Friday, December 4, 2009

Four-Month Well Visit

Well, Cayden is thinning out and becoming more proportional, although he's still at the top of the growth charts. His stats are as follows:

Head Circumference: 18 inches (97th percentile)
Length: 26.5 inches (95th percentile)
Weight: 19 pounds, 3 ounces (97th percentile)

Dr. Baker gave us the green light to start solid foods, so I brought the high chair up from the garage this morning, and as soon as Chicken Wing wakes up, I'll start putting it together while he plays.

We may try some rice cereal tonight -- about a tablespoon mixed with breastmilk and fed to him using a baby spoon (rather than bottle, because of choking hazard), all as the doc recommended.

Doc Baker says he approaches sleep and BF kind of in the middle of the two extremes. While he thinks Cayden is a little young at four months for hard-core Ferberizing, he does think we can encourage him to learn self-soothing and putting himself to sleep by repeatedly presenting him opportunities to do so. He says to keep putting him in the crib, but if he screams and cries, we can certainly pick him up and soothe him, but then put him back down in the crib. His theory? After 8, 10, 12... tries, Cayden will start to learn it's just easier to fall asleep than fight it and go through the up-down, up-down routine.

The doc is also confident Cayden is eating more at night following the days I'm away from him, because he simply couldn't grow like this if his intake all day long was comparable to the 13 ounces he has during the 10 hours away from me. So he's not concerned about night feedings or feeding on demand at this point. He said that if multiple night feedings are still interrupting sleep around 9 months, then we'll explore whether or not he's looking for food or something else.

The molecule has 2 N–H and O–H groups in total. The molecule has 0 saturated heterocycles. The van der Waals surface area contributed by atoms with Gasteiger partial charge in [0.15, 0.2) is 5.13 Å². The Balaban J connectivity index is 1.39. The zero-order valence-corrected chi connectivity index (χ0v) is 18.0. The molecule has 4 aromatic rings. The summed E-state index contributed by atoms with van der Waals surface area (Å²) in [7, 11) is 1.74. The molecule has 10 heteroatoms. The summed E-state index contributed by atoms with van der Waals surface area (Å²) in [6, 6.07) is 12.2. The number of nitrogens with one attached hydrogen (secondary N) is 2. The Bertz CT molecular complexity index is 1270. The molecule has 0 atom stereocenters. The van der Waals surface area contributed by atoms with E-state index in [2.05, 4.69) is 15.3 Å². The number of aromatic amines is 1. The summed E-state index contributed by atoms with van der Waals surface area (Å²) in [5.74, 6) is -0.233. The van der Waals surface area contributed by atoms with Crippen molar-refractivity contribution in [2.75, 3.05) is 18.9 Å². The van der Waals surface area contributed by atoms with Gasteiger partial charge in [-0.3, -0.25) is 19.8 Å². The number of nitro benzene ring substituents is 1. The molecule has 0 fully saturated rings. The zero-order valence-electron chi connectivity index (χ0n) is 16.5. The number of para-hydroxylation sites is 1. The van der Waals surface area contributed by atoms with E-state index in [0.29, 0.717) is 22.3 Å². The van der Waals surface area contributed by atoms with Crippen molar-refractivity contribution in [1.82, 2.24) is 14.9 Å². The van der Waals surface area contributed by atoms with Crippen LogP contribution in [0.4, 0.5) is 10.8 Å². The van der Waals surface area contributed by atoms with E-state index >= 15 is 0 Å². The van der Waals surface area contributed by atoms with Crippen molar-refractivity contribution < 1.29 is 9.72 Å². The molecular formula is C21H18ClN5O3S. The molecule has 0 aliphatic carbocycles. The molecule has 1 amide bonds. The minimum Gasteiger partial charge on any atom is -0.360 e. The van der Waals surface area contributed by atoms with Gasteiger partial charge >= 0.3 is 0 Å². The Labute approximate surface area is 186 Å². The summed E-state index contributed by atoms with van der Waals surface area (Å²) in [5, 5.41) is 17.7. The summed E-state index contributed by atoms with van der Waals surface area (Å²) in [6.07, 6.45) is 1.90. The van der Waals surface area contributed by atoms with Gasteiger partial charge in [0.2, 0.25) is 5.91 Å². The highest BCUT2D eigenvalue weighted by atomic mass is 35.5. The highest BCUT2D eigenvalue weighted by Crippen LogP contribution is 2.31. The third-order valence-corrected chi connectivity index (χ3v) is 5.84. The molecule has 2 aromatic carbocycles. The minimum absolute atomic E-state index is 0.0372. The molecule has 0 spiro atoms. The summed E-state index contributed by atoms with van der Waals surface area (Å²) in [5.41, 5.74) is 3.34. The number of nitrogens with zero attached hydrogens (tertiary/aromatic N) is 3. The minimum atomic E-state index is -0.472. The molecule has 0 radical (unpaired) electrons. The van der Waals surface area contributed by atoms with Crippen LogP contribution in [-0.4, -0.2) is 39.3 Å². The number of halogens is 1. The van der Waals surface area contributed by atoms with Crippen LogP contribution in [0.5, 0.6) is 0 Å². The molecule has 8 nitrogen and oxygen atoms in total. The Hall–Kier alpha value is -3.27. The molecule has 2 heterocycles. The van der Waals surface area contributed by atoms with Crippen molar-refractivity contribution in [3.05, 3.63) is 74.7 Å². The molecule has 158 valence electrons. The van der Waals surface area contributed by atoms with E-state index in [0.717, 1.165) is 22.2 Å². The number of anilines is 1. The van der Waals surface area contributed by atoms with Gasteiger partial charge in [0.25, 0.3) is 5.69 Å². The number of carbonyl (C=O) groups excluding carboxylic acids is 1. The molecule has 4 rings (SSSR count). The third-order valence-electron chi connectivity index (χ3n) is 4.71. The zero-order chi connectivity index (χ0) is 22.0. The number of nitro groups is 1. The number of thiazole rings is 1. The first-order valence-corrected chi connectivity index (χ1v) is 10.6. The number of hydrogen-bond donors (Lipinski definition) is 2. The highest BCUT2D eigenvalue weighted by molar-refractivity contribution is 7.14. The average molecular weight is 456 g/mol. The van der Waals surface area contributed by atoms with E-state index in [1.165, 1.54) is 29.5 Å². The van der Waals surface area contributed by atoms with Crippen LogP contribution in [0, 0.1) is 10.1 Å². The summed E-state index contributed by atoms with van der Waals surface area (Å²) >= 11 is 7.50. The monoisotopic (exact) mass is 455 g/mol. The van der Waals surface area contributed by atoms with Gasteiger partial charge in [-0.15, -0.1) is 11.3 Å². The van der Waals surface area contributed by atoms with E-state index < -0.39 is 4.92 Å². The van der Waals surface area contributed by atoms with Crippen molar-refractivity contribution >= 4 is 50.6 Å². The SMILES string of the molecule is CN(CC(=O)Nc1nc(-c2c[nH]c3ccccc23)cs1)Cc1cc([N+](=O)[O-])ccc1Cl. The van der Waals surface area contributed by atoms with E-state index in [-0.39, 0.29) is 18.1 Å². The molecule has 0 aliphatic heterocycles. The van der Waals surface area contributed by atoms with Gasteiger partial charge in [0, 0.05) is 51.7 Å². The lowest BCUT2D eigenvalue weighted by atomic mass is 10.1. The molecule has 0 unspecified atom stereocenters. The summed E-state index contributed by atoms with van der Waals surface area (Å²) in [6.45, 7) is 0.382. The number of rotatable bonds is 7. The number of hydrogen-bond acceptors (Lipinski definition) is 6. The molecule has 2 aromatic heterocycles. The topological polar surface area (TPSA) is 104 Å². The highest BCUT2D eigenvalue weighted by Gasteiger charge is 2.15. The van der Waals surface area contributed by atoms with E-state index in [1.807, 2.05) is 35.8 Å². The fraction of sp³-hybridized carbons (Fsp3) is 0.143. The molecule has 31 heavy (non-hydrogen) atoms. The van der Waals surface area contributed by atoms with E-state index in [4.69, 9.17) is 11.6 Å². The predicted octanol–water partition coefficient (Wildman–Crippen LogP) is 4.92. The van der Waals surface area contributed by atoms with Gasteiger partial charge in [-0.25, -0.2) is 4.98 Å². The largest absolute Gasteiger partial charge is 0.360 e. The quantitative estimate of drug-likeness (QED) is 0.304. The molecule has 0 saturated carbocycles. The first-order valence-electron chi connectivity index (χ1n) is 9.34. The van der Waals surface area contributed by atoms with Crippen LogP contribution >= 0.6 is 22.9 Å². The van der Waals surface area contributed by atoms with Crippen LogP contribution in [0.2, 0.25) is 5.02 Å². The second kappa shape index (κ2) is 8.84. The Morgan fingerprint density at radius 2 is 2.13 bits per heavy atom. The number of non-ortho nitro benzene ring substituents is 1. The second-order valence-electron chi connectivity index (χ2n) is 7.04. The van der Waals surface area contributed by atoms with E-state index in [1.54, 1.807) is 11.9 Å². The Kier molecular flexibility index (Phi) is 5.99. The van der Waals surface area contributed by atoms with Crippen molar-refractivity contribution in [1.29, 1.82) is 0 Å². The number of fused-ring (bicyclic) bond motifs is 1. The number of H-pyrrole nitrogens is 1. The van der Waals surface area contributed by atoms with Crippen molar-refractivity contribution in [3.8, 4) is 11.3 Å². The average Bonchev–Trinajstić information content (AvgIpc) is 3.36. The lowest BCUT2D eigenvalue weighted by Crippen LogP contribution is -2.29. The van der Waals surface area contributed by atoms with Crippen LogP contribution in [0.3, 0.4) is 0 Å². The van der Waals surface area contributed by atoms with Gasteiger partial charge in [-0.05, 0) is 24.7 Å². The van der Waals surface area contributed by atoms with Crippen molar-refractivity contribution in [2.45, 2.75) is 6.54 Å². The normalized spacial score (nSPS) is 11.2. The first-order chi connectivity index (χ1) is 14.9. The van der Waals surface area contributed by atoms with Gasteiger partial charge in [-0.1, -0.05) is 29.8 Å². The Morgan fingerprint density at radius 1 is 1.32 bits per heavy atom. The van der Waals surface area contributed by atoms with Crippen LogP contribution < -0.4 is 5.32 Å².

In short, Dr. Baker says we shouldn't worry about developing bad habits at this point. He says we're still in "survival mode" -- very common with a four month-old breastfed baby -- and that he wouldn't worry about bad habits until somewhere between 9 and 12 months.

Kind of reassuring, but also kinda not, since he basically said to keep doing what we've been doing (even trying the bedtime CIO we did for the past two nights with questionable results) and keep looking for opportunities to help him learn to self-soothe and go to sleep on his own.

About the past two nights' bedtime CIO routines: they were tough on us (we were both ready to quit at varying points each night), but both nights he did fall asleep on his own within an hour, and he slept until 2 or 2:30 each time. 40 minutes of crying Wed. night and 50 minutes of crying last night. Heartbreaking. But the progressive waiting approach did allow him reassurance every so often that we were still around, and he had eaten shortly before, so we knew he wasn't hungry. Just unhappy. It's tough stuff bein' a baby.

And bedtime CIO, whether it becomes regular or occasional, it about all we can take at this point. Doc Baker did say he doesn't recommend pushing it to nighttime wakings at this point, which is A-OK by us. His little I-cried-for-almost-an-hour-last-night puffy eyes this morning -- although he was all smiles and giggles when he woke -- were enough to convince me that taking small steps forward is plenty progress for now.

Oh, and Dad's biggest concern was put to rest. Before bathtime and after naked tummy time, Shorty's "shortie" usually shrinks back so that you can barely see it. But "disappearing penis" is actually a medically recognized and completely normal condition in infants. It looks funny, but it's nothing for Dad to worry about.

1 comment:

MEM said...

I love the contrast between Mom's big concerns and Dad's big concerns. :-) Glad to hear Cayden's visit went well!! Hope that the 5th month brings you sleep!